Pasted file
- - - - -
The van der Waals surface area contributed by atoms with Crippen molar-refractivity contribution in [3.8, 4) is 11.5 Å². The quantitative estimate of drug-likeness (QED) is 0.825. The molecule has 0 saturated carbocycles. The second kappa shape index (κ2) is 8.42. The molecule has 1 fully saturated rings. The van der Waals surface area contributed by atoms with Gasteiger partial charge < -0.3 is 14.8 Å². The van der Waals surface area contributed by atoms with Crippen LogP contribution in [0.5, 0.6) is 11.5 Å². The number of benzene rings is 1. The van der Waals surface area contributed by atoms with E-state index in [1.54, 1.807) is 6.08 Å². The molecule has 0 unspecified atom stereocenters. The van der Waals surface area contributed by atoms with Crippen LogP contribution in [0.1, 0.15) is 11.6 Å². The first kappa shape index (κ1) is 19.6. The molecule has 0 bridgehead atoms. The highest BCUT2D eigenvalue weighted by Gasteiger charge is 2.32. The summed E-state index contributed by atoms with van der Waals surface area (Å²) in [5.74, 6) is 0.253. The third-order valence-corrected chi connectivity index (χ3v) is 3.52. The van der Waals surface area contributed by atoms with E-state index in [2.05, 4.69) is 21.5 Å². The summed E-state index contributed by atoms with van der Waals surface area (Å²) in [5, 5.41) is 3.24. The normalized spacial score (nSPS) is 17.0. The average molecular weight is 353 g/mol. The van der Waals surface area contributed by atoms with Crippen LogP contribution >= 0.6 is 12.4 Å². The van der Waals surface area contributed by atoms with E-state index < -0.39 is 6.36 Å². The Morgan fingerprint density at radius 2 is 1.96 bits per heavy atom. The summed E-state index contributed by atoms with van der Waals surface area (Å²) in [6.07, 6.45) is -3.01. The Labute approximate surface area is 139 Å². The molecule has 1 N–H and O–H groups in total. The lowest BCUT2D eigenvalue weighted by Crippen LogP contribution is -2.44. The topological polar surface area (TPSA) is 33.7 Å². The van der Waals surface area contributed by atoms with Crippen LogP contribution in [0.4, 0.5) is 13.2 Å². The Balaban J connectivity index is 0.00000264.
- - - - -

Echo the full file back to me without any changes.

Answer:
The van der Waals surface area contributed by atoms with Crippen molar-refractivity contribution in [3.8, 4) is 11.5 Å². The quantitative estimate of drug-likeness (QED) is 0.825. The molecule has 0 saturated carbocycles. The second kappa shape index (κ2) is 8.42. The molecule has 1 fully saturated rings. The van der Waals surface area contributed by atoms with Gasteiger partial charge < -0.3 is 14.8 Å². The van der Waals surface area contributed by atoms with Crippen LogP contribution in [0.5, 0.6) is 11.5 Å². The number of benzene rings is 1. The van der Waals surface area contributed by atoms with E-state index in [1.54, 1.807) is 6.08 Å². The molecule has 0 unspecified atom stereocenters. The van der Waals surface area contributed by atoms with Crippen LogP contribution in [0.1, 0.15) is 11.6 Å². The first kappa shape index (κ1) is 19.6. The molecule has 0 bridgehead atoms. The highest BCUT2D eigenvalue weighted by Gasteiger charge is 2.32. The summed E-state index contributed by atoms with van der Waals surface area (Å²) in [5.74, 6) is 0.253. The third-order valence-corrected chi connectivity index (χ3v) is 3.52. The van der Waals surface area contributed by atoms with E-state index in [2.05, 4.69) is 21.5 Å². The summed E-state index contributed by atoms with van der Waals surface area (Å²) in [5, 5.41) is 3.24. The normalized spacial score (nSPS) is 17.0. The average molecular weight is 353 g/mol. The van der Waals surface area contributed by atoms with Crippen LogP contribution >= 0.6 is 12.4 Å². The van der Waals surface area contributed by atoms with E-state index < -0.39 is 6.36 Å². The Morgan fingerprint density at radius 2 is 1.96 bits per heavy atom. The summed E-state index contributed by atoms with van der Waals surface area (Å²) in [6.07, 6.45) is -3.01. The Labute approximate surface area is 139 Å². The molecule has 1 N–H and O–H groups in total. The lowest BCUT2D eigenvalue weighted by Crippen LogP contribution is -2.44. The topological polar surface area (TPSA) is 33.7 Å². The van der Waals surface area contributed by atoms with Crippen LogP contribution in [0.4, 0.5) is 13.2 Å². The Balaban J connectivity index is 0.00000264.